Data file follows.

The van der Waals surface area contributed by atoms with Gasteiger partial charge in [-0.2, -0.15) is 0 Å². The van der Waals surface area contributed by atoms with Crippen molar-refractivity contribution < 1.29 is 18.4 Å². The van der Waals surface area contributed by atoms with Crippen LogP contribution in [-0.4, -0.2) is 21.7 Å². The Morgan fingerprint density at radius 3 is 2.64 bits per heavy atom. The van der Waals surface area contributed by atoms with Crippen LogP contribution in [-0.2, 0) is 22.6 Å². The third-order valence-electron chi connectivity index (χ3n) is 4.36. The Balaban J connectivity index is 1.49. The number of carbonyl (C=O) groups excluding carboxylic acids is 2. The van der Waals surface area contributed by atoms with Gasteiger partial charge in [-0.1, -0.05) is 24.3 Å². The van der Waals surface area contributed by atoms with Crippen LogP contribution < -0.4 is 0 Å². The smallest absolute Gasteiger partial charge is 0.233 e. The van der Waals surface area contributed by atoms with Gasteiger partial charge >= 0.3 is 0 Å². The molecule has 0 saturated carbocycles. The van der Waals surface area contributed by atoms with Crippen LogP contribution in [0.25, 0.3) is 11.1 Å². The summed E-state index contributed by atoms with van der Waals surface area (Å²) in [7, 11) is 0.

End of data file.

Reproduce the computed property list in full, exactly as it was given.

The van der Waals surface area contributed by atoms with Gasteiger partial charge in [-0.2, -0.15) is 0 Å². The van der Waals surface area contributed by atoms with Crippen molar-refractivity contribution < 1.29 is 18.4 Å². The van der Waals surface area contributed by atoms with Crippen LogP contribution in [-0.4, -0.2) is 21.7 Å². The Morgan fingerprint density at radius 3 is 2.64 bits per heavy atom. The van der Waals surface area contributed by atoms with Crippen LogP contribution in [-0.2, 0) is 22.6 Å². The third-order valence-electron chi connectivity index (χ3n) is 4.36. The Balaban J connectivity index is 1.49. The number of carbonyl (C=O) groups excluding carboxylic acids is 2. The van der Waals surface area contributed by atoms with Gasteiger partial charge in [-0.1, -0.05) is 24.3 Å². The van der Waals surface area contributed by atoms with Crippen LogP contribution < -0.4 is 0 Å². The smallest absolute Gasteiger partial charge is 0.233 e. The van der Waals surface area contributed by atoms with Gasteiger partial charge >= 0.3 is 0 Å². The molecule has 0 saturated carbocycles. The van der Waals surface area contributed by atoms with Crippen LogP contribution in [0.25, 0.3) is 11.1 Å². The summed E-state index contributed by atoms with van der Waals surface area (Å²) in [7, 11) is 0.